Instead, boxing fans were left with more questions than answers after the Filipino ring icon got the nod of the judges, who gave him a majority decision at the end of his third fight with the Mexican warrior at the MGM Grand in Las Vegas.

And so a fourth fight looms.

A fourth fight?

“Maybe we’ll do it again in May,” said Top Rank promoter Bob Arum, although Golden Boy Promotions has booked a May 5 date at the MGM Grand with Floyd Mayweather Jr. and announced “Money” would return to the ring on that date “ to fight the little fella,” considered as a reference to Pacquiao.

In a post-fight interview with showbiz personality Mario Lopez, Pacquiao said: “It’s very clear I won the fight, but Marquez is a good fighter and a counter-puncher.”

Asked whether he would like to fight Marquez again or face someone else, Pacquiao replied: “I don’t know, but anytime I can fight anybody as long as there is no problem with my promoter Bob Arum.”

Ordinary Pacquiao

Pacquiao looked more like a commoner, who was once again favored by the Las Vegas judges, winning a majority decision in what turned out to be even more hugely controversial than their 2008 rematch, which the Filipino won by a split decision.

Pacquiao looked anything but the best fighter of all time and although it was not his fault that he got the decision, a sellout crowd of 16,368 booed him for almost 15 minutes and completely drowned out his interview with HBO’s Max Kellerman, while cans and water bottles were thrown into the ring by some unruly fans.

A Fight News poll after the fight showed 58 percent of boxing fans believed Marquez won, while only 32 percent said Pacquiao prevailed, with 10 percent voting for a draw.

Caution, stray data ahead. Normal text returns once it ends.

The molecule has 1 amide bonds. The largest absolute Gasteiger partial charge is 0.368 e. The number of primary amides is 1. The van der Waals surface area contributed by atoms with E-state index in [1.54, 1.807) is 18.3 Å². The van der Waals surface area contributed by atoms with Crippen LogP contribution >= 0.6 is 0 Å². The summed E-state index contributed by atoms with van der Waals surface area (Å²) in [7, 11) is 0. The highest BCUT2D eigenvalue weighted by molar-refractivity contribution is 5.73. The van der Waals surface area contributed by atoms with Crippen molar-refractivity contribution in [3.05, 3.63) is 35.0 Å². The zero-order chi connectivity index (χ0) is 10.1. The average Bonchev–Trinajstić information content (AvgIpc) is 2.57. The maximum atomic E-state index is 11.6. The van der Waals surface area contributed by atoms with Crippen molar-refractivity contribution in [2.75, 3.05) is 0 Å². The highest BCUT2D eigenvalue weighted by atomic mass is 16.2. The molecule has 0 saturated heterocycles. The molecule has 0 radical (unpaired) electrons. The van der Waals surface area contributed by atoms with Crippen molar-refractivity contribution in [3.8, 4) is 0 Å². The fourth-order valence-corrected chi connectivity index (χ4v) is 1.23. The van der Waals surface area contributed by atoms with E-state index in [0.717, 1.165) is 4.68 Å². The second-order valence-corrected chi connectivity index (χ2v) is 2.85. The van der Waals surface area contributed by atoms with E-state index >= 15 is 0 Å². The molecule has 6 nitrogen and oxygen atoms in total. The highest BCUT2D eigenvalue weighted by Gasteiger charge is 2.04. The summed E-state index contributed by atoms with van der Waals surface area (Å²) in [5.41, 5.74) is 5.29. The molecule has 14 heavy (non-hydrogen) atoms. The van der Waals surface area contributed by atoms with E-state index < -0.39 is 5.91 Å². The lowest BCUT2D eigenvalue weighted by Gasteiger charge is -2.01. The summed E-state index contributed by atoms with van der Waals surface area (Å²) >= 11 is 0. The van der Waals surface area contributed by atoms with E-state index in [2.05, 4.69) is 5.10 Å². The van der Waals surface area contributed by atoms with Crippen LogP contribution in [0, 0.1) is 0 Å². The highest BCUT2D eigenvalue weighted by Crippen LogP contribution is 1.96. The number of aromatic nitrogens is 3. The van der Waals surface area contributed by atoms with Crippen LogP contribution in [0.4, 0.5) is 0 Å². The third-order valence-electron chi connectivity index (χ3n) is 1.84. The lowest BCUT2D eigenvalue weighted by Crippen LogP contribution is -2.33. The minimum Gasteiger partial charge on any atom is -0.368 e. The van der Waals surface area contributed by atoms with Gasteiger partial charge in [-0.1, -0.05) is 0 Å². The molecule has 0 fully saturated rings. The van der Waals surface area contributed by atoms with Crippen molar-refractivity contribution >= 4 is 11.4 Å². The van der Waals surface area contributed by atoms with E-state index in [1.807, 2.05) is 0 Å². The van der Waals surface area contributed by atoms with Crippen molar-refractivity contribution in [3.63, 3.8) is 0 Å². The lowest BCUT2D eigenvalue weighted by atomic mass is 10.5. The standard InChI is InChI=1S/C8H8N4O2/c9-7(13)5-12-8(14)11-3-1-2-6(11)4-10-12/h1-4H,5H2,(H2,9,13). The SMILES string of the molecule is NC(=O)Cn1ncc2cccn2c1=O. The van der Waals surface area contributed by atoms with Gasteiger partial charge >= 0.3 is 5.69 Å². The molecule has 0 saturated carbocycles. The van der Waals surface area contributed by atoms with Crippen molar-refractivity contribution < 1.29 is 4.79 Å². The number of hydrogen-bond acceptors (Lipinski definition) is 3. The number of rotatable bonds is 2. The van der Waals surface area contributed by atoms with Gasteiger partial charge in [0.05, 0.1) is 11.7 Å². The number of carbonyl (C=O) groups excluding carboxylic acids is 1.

However, Arum claimed in a post-fight interview that it was only the Mexicans, who booed, but he failed to notice than none of the many Filipinos in the audience cheered like they normally would in a Pacquiao victory.

Many of the boxing writers, in fact, thought Marquez deserved to win, once again raising serious questions of whether Las Vegas can give the Mexican, or any other fighter, who faces Pacquiao, regarded as the most popular boxer today, a fair shake.

Judges’ score

The three judges at the center of another brewing storm were Robert Hoyle, who scored the fight 114-114; Dave Moretti, who had Pacquiao the winner at 115-113 and Glen Trowbridge, who was also for the Filipino by an even bigger 116-112 margin.

The early rounds were tactical, with Pacquiao trying to entice Marquez to come in so he could counter and prove that his skills as a fighter had improved.

But the Mexican legend didn’t take the bait and bid his time before Pacquiao initiated an exchange in the fourth round, when things began to heat up, with Marquez scoring with a solid right at the end of the round.

Marquez landed a couple of body shots at the start of Round 5 and caught Pacquiao with a cracking right as he came in. Marquez began to find his counter-punching rhythm, even as Pacquiao’s timing appeared to be off as the Mexican scored with a beautiful 1-2 combination.

Pacquiao put some pressure on Marquez in Round 6, but the Mexican caught him with a chopping right hand to stay ahead as the middle rounds turned out to be close, but with neither fighter dominating.

Can’t pull the trigger

Trainer Freddie Roach told Pacquiao at the end of the round: “Son, we are falling behind” but failed to provide his prized possession with an answer to a rejuvenated and bigger Marquez, who took the best shots of the Pacman and hardly winced.

Filipino trainer Buboy Fernandez told Pacquiao to move in and out and to nail Marquez with his vaunted combinations, but Manny simply couldn’t pull the trigger.

Marquez opened a cut inside the mouth of Pacquiao and nailed him with two good body shots in Round 8, but the Filipino, demonstrating his courage, came back with an explosive ninth round.

But a sense of urgency was developing in Pacquiao’s corner after the Fighter of the Decade suffered a cut on the eyelid of his left eye after an accidental clash of heads in the 10th round.